Photo: S.R. Thompson House, ca. 1884, 400 Market Street, New Wilmington, PA. Listed on the National Register of Historic Places in 1985. Photographed by User:Nyttend (own work), 2009, [cc0-by-1.0 (creativecommons.org/publicdomain/zero/1.0/deed.en], via Wikimedia Commons, accessed February, 2014.
The Lawrence County Government Center is located at 430 Court Street, New Castle PA 16101; phone: 724‑658‑2541.
The Lawrence County Historical Society is located at 408 N. Jefferson Street, New Castle, PA 16101; phone: 724‑658‑4022.
Formed March 20, 1849; named for Perry's flagship, in the Battle of Lake Erie, which was named in honor of Captain James Lawrence, United States Navy. Lawrence was mortally wounded in the War of 1812, on the frigate Chesapeake, against the British ship Shannon; as he was carried below he said: "Don't give up the ship." Chiefly settled by Scotch-Irish. The old canal to Lake Erie, built in 1833, went through center of the county, and did much to develop the resources-bituminous coal, iron ore, and limestone. Chief industries, manufactories and agriculture. Many beautiful drives are all through the county in every direction.
The Moravian missionaries, David Zeisberger and Gottlob Senseman, were the first white men who dwelt here, long before the county was formed; they migrated with the Indians from Bradford County, through Forest County, and were the greatest missionary power to them. They were visited by Glikkikin, a renowned warrior of great eloquence, who with his escort, purposely tried to refute the doctrines of Christianity; they were received by Anthony, a native convert, who treated them courteously and made such an impressive speech on Christian doctrine that he astonished the visitors; Zeisberger, coming in then, confirmed his words, and Glikkikin, instead of delivering his speech, replied: "I have nothing to say. I believe your words." On return to his town, he advised the savages to go hear the Gospel; he made them another visit, informed them that he had determined to embrace Christianity, and invited them, in the name of his chief, Packauke, to settle on land on Beaver River, near his town Kaskaskunk, now New Castle; this land was to be for the exclusive use of the mission. The offer was accepted, and on April 17, 1770, they left Oil Creek in fifteen canoes; in three days they reached Fort Pitt, proceeded down the Ohio River to Beaver River, and ascended that river to the locality given, now Moravia, passing an Indian village, near present Newport, of women, all single and pledged never to marry.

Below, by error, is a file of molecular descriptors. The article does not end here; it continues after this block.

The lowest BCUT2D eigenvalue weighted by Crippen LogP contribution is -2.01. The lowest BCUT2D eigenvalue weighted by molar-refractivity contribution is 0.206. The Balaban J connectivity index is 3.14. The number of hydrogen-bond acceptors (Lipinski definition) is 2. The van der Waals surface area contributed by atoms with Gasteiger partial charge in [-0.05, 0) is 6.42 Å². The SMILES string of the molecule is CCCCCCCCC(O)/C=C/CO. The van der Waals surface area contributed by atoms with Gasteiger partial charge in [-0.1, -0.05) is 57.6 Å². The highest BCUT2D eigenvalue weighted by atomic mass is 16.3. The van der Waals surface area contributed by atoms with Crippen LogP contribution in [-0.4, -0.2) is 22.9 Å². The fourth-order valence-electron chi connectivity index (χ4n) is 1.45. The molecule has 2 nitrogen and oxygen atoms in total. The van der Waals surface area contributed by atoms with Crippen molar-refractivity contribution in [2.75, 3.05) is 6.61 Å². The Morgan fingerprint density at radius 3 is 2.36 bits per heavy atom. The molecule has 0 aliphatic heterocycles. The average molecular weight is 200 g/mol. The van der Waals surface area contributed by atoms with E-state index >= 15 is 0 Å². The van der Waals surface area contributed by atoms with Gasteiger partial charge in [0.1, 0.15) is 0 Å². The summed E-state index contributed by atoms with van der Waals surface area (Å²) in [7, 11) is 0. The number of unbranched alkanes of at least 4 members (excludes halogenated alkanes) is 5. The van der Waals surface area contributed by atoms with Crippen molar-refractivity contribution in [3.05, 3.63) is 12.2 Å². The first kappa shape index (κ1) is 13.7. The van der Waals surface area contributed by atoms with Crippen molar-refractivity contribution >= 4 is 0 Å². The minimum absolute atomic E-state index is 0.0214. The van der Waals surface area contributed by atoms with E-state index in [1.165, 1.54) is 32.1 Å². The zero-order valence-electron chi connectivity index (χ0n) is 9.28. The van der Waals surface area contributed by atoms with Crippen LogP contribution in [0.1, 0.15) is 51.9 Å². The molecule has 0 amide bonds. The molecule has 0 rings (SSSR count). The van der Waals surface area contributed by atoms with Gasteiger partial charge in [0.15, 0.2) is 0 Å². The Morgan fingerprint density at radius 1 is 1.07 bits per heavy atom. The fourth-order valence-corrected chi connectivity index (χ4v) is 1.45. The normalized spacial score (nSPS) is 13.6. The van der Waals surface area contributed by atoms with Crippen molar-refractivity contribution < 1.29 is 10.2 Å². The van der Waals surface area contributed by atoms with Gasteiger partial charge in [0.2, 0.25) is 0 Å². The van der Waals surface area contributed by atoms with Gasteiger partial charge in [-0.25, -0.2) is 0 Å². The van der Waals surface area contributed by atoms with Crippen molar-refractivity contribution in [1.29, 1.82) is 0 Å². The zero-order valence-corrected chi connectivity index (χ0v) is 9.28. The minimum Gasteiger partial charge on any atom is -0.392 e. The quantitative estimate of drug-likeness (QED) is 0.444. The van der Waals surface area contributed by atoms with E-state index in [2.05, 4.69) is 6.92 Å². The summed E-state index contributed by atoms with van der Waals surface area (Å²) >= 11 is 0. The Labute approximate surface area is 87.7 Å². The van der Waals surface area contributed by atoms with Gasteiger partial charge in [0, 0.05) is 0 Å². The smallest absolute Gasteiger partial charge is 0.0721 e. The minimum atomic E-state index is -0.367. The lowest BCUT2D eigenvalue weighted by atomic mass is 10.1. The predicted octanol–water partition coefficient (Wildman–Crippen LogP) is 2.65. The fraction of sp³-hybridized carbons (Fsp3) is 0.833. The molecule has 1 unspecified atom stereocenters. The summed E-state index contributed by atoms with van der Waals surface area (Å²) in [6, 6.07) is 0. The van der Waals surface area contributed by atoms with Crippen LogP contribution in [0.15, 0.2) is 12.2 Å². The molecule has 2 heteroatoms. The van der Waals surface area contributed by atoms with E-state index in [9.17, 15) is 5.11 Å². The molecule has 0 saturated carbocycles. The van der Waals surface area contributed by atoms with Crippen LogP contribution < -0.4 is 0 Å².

When encamped, they sent an embassy, Zeisberger, and Abraham, a native, to Packauke, who were received by the chief at his own house; he gave them welcome and pledged protection; they built houses, cleared land, planted, and prepared for winter. The Indians began to visit them, the Monseys from Goshgoshunk were the first to cast their lot with the Christian Indians; Glikkikin soon came and became a Christian force. Finally the Monseys adopted Zeisberger into their tribe; the ceremony took place at Kaskaskunk; they invested him with all the rights and privileges of a Monsey; this proved a complete triumph and was the source of much good influence among Indians. White settlers began to come after Wayne's Treaty of Greenville, in 1795.